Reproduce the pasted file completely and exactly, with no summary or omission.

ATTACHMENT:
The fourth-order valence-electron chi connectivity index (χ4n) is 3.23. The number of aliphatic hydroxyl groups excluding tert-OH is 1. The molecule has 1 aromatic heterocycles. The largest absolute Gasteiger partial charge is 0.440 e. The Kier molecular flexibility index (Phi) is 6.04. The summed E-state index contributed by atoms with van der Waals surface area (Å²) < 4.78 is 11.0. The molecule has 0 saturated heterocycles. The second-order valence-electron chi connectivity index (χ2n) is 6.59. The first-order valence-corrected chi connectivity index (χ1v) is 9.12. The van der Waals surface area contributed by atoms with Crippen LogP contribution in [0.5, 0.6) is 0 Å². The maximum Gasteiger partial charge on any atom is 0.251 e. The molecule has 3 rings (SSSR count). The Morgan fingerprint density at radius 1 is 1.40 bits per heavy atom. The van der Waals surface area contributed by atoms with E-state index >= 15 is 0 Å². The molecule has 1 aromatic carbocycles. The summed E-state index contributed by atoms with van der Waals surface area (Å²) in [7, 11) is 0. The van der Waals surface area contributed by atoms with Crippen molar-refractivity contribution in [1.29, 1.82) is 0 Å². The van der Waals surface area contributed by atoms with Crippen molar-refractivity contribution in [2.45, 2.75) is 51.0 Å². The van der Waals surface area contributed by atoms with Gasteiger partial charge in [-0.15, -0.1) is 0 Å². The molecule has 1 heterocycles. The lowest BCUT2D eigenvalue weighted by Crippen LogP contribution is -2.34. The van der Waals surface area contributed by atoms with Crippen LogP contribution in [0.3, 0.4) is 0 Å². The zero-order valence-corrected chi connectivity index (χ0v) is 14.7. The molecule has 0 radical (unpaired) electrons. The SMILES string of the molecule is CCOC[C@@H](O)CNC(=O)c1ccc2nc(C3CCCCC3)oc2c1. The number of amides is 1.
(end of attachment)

The fourth-order valence-electron chi connectivity index (χ4n) is 3.23. The number of aliphatic hydroxyl groups excluding tert-OH is 1. The molecule has 1 aromatic heterocycles. The largest absolute Gasteiger partial charge is 0.440 e. The Kier molecular flexibility index (Phi) is 6.04. The summed E-state index contributed by atoms with van der Waals surface area (Å²) < 4.78 is 11.0. The molecule has 0 saturated heterocycles. The second-order valence-electron chi connectivity index (χ2n) is 6.59. The first-order valence-corrected chi connectivity index (χ1v) is 9.12. The van der Waals surface area contributed by atoms with Crippen LogP contribution in [0.5, 0.6) is 0 Å². The maximum Gasteiger partial charge on any atom is 0.251 e. The molecule has 3 rings (SSSR count). The Morgan fingerprint density at radius 1 is 1.40 bits per heavy atom. The van der Waals surface area contributed by atoms with E-state index >= 15 is 0 Å². The molecule has 1 aromatic carbocycles. The summed E-state index contributed by atoms with van der Waals surface area (Å²) in [7, 11) is 0. The van der Waals surface area contributed by atoms with Crippen molar-refractivity contribution in [1.29, 1.82) is 0 Å². The van der Waals surface area contributed by atoms with Crippen molar-refractivity contribution in [2.45, 2.75) is 51.0 Å². The van der Waals surface area contributed by atoms with Gasteiger partial charge in [-0.15, -0.1) is 0 Å². The molecule has 1 heterocycles. The lowest BCUT2D eigenvalue weighted by Crippen LogP contribution is -2.34. The van der Waals surface area contributed by atoms with Crippen LogP contribution in [0.3, 0.4) is 0 Å². The zero-order valence-corrected chi connectivity index (χ0v) is 14.7. The molecule has 0 radical (unpaired) electrons. The SMILES string of the molecule is CCOC[C@@H](O)CNC(=O)c1ccc2nc(C3CCCCC3)oc2c1. The number of amides is 1.